3rd Sunday of Easter: Luke 24: 13-35
The two disciples in today’s gospel are making a journey from Jerusalem to the village of Emmaus. They are not doing well. They are grieving the death of Jesus whom they just saw crucified and buried. The text tells us that they are “downcast,” hoping that Jesus would be the one to free them. But now Jesus is dead, and their dreams are shattered. They stagger as much as they walk on that road, putting distance between themselves and Jerusalem, the city in which their lives fell apart. In the midst of their loss and grief, Jesus comes and walks with them.
It is key to the story that the disciples do not recognize Jesus. How can this be? Even though Jesus has been transformed by the glory of the resurrection, should not these two disciples who traveled with Jesus, ate with Jesus, and knew Jesus’s voice as they frequently heard him addressing the crowds, perceive who it is who is walking with them? It certainly must be that they are so caught up in their pain that they do not see what is before their eyes. They are so controlled by their fear that they do not sense their Lord. They are so focused on what they had lost that they are unable to see who is with them.
We are those disciples on a journey as we continue to face the threat of the coronavirus. It is natural for us to focus on the things that we have lost. We have lost our routine. We have lost our security. We have lost our touch. We have lost our income. We have lost our patience. Each day, all that we have lost is right before our eyes. It will continue to be so for days to come. Therefore, it is crucial that the things we have lost are not the only things that we see. Unlike the disciples, we must be able to recognize the presence of the risen Christ who walks with us and continues to bless us always.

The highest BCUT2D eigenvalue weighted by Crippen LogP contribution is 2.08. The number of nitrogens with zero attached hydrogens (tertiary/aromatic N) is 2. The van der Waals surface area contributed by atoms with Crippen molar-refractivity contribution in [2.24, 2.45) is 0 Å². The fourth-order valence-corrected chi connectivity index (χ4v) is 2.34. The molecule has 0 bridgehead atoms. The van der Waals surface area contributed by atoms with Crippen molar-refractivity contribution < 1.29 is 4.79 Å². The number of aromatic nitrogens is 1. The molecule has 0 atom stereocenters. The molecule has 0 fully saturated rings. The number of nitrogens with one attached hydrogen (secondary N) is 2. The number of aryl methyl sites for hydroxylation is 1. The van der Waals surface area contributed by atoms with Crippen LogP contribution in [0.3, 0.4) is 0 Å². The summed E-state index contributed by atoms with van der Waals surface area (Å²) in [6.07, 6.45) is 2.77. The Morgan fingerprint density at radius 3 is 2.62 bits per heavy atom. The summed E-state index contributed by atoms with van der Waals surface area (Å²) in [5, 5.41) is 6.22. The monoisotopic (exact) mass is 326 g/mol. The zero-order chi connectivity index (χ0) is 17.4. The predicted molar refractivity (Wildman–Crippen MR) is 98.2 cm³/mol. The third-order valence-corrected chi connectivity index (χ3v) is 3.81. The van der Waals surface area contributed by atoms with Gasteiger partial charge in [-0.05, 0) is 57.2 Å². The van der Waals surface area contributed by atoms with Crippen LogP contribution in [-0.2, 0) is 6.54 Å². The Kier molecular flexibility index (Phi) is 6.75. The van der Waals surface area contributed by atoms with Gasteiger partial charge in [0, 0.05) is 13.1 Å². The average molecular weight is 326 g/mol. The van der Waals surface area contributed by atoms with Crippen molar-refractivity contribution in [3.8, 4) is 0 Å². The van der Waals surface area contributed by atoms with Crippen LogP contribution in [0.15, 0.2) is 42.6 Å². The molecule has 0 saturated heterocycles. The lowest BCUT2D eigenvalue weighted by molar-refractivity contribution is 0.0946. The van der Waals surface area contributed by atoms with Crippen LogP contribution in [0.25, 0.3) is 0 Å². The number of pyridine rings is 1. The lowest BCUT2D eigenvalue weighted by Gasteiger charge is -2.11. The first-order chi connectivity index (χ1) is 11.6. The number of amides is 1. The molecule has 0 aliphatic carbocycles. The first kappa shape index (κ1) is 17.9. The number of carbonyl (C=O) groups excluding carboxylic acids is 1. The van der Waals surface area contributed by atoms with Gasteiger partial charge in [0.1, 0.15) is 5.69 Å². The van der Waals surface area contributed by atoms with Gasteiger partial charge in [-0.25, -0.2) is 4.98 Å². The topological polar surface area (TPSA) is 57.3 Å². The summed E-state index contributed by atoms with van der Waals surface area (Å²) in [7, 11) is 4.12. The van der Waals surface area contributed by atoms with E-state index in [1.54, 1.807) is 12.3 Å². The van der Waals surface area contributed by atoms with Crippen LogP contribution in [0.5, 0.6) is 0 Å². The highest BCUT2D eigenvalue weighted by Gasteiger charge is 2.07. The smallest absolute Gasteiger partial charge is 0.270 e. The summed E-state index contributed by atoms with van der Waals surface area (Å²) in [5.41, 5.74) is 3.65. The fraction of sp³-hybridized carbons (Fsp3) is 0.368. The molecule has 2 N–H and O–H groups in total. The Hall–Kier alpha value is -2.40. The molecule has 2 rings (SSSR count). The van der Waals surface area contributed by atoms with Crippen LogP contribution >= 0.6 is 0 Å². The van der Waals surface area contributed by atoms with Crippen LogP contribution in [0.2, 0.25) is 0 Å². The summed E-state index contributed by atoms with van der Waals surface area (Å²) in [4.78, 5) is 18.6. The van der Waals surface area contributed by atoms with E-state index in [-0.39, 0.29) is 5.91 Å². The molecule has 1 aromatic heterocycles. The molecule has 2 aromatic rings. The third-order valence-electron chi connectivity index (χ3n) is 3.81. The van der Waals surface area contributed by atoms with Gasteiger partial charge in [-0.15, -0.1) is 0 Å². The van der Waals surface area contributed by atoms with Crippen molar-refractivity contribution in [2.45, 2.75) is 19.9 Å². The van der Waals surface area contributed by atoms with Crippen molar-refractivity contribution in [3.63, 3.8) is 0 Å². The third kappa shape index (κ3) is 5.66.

How does Christ bless us in this time of crisis? He blesses by giving us a governor who makes clear and strong decisions, thereby saving thousands of lives in our state. He blesses us by giving us scientists who use their talents to discover a vaccine and tens of thousands of healthcare professionals who minister to those who are infected. He blesses us by giving us a home in which we can wait out this virus in surroundings that are familiar and comforting. He blesses us with modern communication that allows news and entertainment to come into our isolation and connect us to the larger world. He blesses us with the relationships of family and friends who, in this time above all, continue to ground us, support us, and love us. He blesses us with our faith, a faith in Jesus who—though he lay for three days in the tomb—is still the Lord of life and whose love for us is stronger than any threat or virus.
Each day when we pray, we should begin not by focusing on what is absent or what causes us fear. We should begin by focusing on what is present and what blesses us. We should begin with thankfulness. We must not be like the disciples who failed to see what was right before their eyes. As we continue our journey through the darkness of this pandemic, let us be aware that the risen Christ walks at our side.